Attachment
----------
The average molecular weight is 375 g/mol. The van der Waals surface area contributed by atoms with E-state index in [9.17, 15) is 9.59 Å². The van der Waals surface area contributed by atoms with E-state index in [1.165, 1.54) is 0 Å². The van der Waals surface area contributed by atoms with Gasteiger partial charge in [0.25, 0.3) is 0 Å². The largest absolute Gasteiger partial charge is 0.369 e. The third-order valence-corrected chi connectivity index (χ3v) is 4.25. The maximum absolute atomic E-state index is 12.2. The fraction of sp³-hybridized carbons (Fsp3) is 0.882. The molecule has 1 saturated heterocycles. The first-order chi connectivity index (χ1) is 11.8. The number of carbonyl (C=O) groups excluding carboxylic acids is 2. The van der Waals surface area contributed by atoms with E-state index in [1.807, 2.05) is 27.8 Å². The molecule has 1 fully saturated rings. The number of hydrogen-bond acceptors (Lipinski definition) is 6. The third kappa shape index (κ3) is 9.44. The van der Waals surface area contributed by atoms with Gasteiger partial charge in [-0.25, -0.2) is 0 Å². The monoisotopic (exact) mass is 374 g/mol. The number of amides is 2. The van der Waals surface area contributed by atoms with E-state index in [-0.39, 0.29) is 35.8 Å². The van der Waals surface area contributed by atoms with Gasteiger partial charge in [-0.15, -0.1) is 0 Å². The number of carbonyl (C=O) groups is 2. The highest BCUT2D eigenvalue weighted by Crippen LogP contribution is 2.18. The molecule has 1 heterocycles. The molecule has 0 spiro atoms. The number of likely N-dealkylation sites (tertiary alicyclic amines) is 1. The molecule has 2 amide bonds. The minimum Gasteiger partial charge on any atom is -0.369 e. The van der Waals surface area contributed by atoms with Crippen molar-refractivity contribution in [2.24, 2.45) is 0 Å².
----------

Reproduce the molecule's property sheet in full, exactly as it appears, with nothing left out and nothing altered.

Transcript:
The average molecular weight is 375 g/mol. The van der Waals surface area contributed by atoms with E-state index in [9.17, 15) is 9.59 Å². The van der Waals surface area contributed by atoms with E-state index in [1.165, 1.54) is 0 Å². The van der Waals surface area contributed by atoms with Gasteiger partial charge in [0.25, 0.3) is 0 Å². The largest absolute Gasteiger partial charge is 0.369 e. The third-order valence-corrected chi connectivity index (χ3v) is 4.25. The maximum absolute atomic E-state index is 12.2. The fraction of sp³-hybridized carbons (Fsp3) is 0.882. The molecule has 1 saturated heterocycles. The first-order chi connectivity index (χ1) is 11.8. The number of carbonyl (C=O) groups excluding carboxylic acids is 2. The van der Waals surface area contributed by atoms with E-state index in [1.807, 2.05) is 27.8 Å². The molecule has 1 fully saturated rings. The number of hydrogen-bond acceptors (Lipinski definition) is 6. The third kappa shape index (κ3) is 9.44. The van der Waals surface area contributed by atoms with Gasteiger partial charge in [-0.25, -0.2) is 0 Å². The monoisotopic (exact) mass is 374 g/mol. The number of amides is 2. The van der Waals surface area contributed by atoms with E-state index in [-0.39, 0.29) is 35.8 Å². The van der Waals surface area contributed by atoms with Gasteiger partial charge in [-0.15, -0.1) is 0 Å². The number of carbonyl (C=O) groups is 2. The highest BCUT2D eigenvalue weighted by Crippen LogP contribution is 2.18. The molecule has 1 heterocycles. The molecule has 0 spiro atoms. The number of likely N-dealkylation sites (tertiary alicyclic amines) is 1. The molecule has 2 amide bonds. The minimum Gasteiger partial charge on any atom is -0.369 e. The van der Waals surface area contributed by atoms with Crippen molar-refractivity contribution in [2.24, 2.45) is 0 Å².